Oregon Fire Map, Update As Portland Now Has Worst Air Quality in the World

Wildfires in Oregon have burned over 940,950 acres, according to the latest report Thursday from Oregon's Office of Emergency Management (OEM).

The ongoing fires have caused unhealthy air quality levels across the state, including in Portland, its most populous city.

Portland was reported to have the worst air quality among nearly 100 major cities ranked by air quality monitoring website IQAir, a technology partner of the United Nations Environmental Program, UN Habitat and Greenpeace.

The website's data sources include over 6,000 local, national and regional institutions, including the U.S. Department of State and the European Environment Agency.

The air quality in Portland is currently considered "hazardous," with an AQI (air quality index) of 355, according to the latest report Thursday on AirNow.

When the air quality is deemed hazardous, "everyone should stay indoors and reduce activity levels," AirNow said.

The air quality was forecast to be "very unhealthy" for the rest of Thursday. "When the forecast is purple (very unhealthy), everyone needs to cut back on outdoor activities," AirNow warned.

Those with heart or lung disease, older adults, children and teens are advised to avoid physical activities outdoors, while everyone else is advised to avoid strenuous outdoor activities and to reduce physical activities to a minimum level.

"An air quality advisory remains in place for all of Oregon through Thursday September 17, 2020 with air quality near the fire area ranging from 'very unhealthy' to 'hazardous'," the Incident Information System of the National Wildfire Coordinating Group (NWCG) confirmed.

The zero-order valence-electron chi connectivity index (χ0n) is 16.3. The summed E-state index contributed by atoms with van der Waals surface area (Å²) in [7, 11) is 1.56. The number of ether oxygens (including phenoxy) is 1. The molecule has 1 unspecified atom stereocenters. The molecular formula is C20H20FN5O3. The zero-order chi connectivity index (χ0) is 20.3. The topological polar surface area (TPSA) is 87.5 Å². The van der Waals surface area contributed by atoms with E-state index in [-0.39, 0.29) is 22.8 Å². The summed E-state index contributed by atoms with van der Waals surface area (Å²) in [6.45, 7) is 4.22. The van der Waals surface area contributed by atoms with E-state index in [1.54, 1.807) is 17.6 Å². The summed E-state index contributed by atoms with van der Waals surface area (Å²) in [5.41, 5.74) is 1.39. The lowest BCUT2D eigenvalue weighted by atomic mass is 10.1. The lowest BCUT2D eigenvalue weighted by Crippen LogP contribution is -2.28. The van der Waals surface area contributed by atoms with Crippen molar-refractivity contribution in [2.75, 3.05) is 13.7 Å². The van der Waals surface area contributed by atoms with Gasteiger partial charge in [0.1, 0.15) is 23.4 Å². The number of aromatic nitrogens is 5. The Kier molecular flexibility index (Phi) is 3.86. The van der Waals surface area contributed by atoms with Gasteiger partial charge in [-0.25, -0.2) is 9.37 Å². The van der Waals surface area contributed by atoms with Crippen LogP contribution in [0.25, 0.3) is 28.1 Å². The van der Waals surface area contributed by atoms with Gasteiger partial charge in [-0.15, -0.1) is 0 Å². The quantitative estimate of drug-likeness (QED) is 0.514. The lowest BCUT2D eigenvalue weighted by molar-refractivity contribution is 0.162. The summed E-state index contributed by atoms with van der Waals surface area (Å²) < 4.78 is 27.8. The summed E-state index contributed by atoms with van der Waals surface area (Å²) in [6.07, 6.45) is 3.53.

There are reported to be 26 active fires across Oregon, 12 of which are large fires, according to the latest report Wednesday by the National Interagency Fire Center.

Five of the current active fires in Oregon range from over 128,000 to 190,000 acres in size, according to the latest data from the OEM.

5:42 PM Tuesday, September 16: Here is a new snapshot of Oregon's wildfire dashboard, your official source for information about active wildfires. Find it here: https://t.co/kR2VOF2tHr#OregonFires2020 #OregonWildfires2020 #oregonfires #oregon #oregonwildfires pic.twitter.com/FKg6BTswly

— OregonOEM (@OregonOEM) September 17, 2020

Here are the latest updates for some of the current major fires in Oregon.

Beachie Creek Fire

  • Location: Marion and Clackamas counties
  • Acres: 191,238
  • Containment: 20 percent
  • Fatalities: 4

Fire activity remained mostly in the west, with some movement to the north and south. The blaze could potentially reach Kinney Creek to the south, as well as the Deadhorse Mountain, Battle Ax, Burnt Mountain, and Rooster Rock areas in the north, according to the latest report from the NWCG.

"Relative humidity recovery and a decrease in winds will moderate fire activity. Fire is expected to creep, smolder and actively back throughout the night.

"Increasing clouds, showers and thunderstorms are forecasted for this time period. Fire behavior is expected to remain minimal however if the frontal winds come before the moisture, fire activity will increase," the report noted.

Lionshead Fire

  • Location: Marion and Clackamas counties
  • Acres: 189,316
  • Containment: 10 percent

The fire continues to "actively burn near multiple communities," but "very little minimal growth is expected," according to the latest report Thursday by the NWCG.

Showers are expected Thursday along the northern Oregon Cascades region, with a few thunderstorms possible that could bring "brief heavy rain, small hail and gusty outflow winds," the report noted.

Roads and trails on the southwest portion of the Warm Springs Reservation remain closed, while forests are also closed in the Deschutes, Mount Hood and Willamette National Forest areas.